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Linzess

Last reviewed on RxList: 3/20/2017
Drug Description

LINZESS
(linaclotide) Capsules, For Oral Use

WARNING

RISK OF SERIOUS DEHYDRATION IN PEDIATRIC PATIENTS

DESCRIPTION

LINZESS (linaclotide) is a guanylate cyclase-C (G-CC) agonist. Linaclotide is a 14-amino acid peptide with the following chemical name: L-cysteinyl-L-cysteinyl-L-glutamyl-L-tyrosyl-Lcysteinyl-L-cysteinyl-L-asparaginyl-L-prolyl-L-alanyl-L-cysteinyl-L-threonyl-glycyl-L-cysteinyl-Ltyrosine, cyclic (1-6), (2-10), (5-13)-tris (disulfide).

The molecular formula of linaclotide is C59H79N15O21S6 and its molecular weight is 1526.8. The amino acid sequence for linaclotide is shown below:

LINZESS (linaclotide) Structural Formula Illustration

Linaclotide is an amorphous, white to off-white powder. It is slightly soluble in water and aqueous sodium chloride (0.9%). LINZESS contains linaclotide-coated beads in hard gelatin capsules. LINZESS is available as 72 mcg, 145 mcg and 290 mcg capsules for oral administration.

The inactive ingredients of LINZESS 72 mcg capsules include: calcium chloride dihydrate, L-histidine, microcrystalline cellulose, polyvinyl alcohol, and talc. The components of the capsule shell include gelatin and titanium dioxide.

The inactive ingredients of LINZESS 145 mcg and 290 mcg capsules include: calcium chloride dihydrate, hypromellose, L-leucine, and microcrystalline cellulose. The components of the capsule shell include gelatin and titanium dioxide.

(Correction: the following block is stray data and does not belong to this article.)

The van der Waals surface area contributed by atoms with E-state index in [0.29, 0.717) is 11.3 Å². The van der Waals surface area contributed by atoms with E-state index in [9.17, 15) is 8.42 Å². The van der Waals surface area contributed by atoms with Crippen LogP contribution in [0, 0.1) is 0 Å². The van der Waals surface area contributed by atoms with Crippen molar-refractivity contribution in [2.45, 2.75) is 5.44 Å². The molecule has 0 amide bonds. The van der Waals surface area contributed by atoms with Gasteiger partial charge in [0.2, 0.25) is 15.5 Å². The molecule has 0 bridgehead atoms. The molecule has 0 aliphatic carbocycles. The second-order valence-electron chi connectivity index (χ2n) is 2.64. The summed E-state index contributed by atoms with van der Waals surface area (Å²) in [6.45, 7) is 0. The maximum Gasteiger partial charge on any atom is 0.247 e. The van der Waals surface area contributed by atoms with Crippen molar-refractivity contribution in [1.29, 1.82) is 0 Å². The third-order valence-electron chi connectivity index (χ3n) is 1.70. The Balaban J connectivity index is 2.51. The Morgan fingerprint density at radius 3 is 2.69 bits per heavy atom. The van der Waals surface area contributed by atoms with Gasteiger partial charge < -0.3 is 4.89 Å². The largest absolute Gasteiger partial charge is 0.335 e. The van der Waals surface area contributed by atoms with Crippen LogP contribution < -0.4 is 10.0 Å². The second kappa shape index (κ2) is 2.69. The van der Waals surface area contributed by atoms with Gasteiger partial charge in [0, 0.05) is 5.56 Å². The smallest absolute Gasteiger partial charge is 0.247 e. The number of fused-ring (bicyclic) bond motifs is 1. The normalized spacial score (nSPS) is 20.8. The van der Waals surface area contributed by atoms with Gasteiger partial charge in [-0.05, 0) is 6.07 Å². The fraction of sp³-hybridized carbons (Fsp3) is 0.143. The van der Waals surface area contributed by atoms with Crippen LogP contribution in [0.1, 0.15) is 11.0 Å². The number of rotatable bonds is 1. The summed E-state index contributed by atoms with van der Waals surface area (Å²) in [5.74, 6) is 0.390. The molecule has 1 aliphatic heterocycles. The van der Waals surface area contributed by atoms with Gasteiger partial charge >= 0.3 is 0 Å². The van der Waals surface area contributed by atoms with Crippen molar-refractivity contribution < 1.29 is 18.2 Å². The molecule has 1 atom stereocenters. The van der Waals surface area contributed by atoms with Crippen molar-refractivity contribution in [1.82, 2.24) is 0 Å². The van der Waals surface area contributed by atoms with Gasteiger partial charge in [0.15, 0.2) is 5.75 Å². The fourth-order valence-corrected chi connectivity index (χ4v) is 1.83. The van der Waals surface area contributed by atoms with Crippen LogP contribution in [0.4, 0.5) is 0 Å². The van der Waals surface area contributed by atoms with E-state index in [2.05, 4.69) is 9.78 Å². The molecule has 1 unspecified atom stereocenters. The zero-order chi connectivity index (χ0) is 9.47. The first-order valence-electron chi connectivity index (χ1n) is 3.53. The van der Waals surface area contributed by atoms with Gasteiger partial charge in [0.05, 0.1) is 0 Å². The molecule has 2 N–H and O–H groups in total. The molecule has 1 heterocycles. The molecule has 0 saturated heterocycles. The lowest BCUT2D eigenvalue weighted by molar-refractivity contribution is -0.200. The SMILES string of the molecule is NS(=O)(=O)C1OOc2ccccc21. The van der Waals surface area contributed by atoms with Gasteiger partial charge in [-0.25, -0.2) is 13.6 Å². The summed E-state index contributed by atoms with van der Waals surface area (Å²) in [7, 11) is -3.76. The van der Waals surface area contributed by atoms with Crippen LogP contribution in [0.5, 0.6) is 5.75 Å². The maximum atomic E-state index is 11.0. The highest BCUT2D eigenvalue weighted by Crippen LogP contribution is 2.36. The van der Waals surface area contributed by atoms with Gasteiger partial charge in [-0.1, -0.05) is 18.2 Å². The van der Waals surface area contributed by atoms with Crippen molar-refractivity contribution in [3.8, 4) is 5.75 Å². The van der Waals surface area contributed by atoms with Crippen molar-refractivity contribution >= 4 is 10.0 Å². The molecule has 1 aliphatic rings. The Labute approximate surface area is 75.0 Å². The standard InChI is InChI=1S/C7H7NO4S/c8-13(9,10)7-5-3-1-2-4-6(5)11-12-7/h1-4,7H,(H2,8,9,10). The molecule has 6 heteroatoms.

For Consumers

What are the possible side effects of linaclotide (Linzess)?

Get emergency medical help if you have any of these signs of an allergic reaction: hives; difficult breathing; swelling of your face, lips, tongue, or throat.

Stop using linaclotide and call your doctor at once if you have a serious side effect such as:

  • severe or ongoing diarrhea;
  • severe stomach pain; or
  • black, bloody, or tarry stools.

Other common side effects may include:

  • mild diarrhea;
  • mild stomach discomfort;
  • heartburn, vomiting, gas, bloating;
  • headache; or
  • cold symptoms such as stuffy nose,...
Indications & Dosage

INDICATIONS

LINZESS is indicated in adults for the treatment of:

DOSAGE AND ADMINISTRATION

Recommended Dosage

Irritable Bowel Syndrome With Constipation (IBS-C)

The recommended dosage of LINZESS is 290 mcg orally once daily.

Chronic Idiopathic Constipation (CIC)

The recommended dosage of LINZESS is 145 mcg orally once daily. A dosage of 72 mcg once daily may be used based on individual presentation or tolerability.

Preparation And Administration Instructions

  • Take LINZESS on an empty stomach, at least 30 minutes prior to the first meal of the day
  • If a dose is missed, skip the missed dose and take the next dose at the regular time. Do not take 2 doses at the same time.
  • Do not crush or chew LINZESS capsule or capsule contents.
  • Swallow LINZESS capsule whole.
  • For adult patients with swallowing difficulties, LINZESS capsules can be opened and administered orally in either applesauce or with water or administered with water via a nasogastric or gastrostomy tube. Sprinkling of LINZESS beads on other soft foods or in other liquids has not been tested.
Oral Administration In Applesauce:
  1. Place one teaspoonful of room-temperature applesauce into a clean container.
  2. Open the capsule.
  3. Sprinkle the entire contents (beads) on applesauce.
  4. Consume the entire contents immediately. Do not chew the beads. Do not store the bead-applesauce mixture for later use.
Oral Administration In Water:
  1. Pour approximately 30 mL of room-temperature bottled water into a clean cup.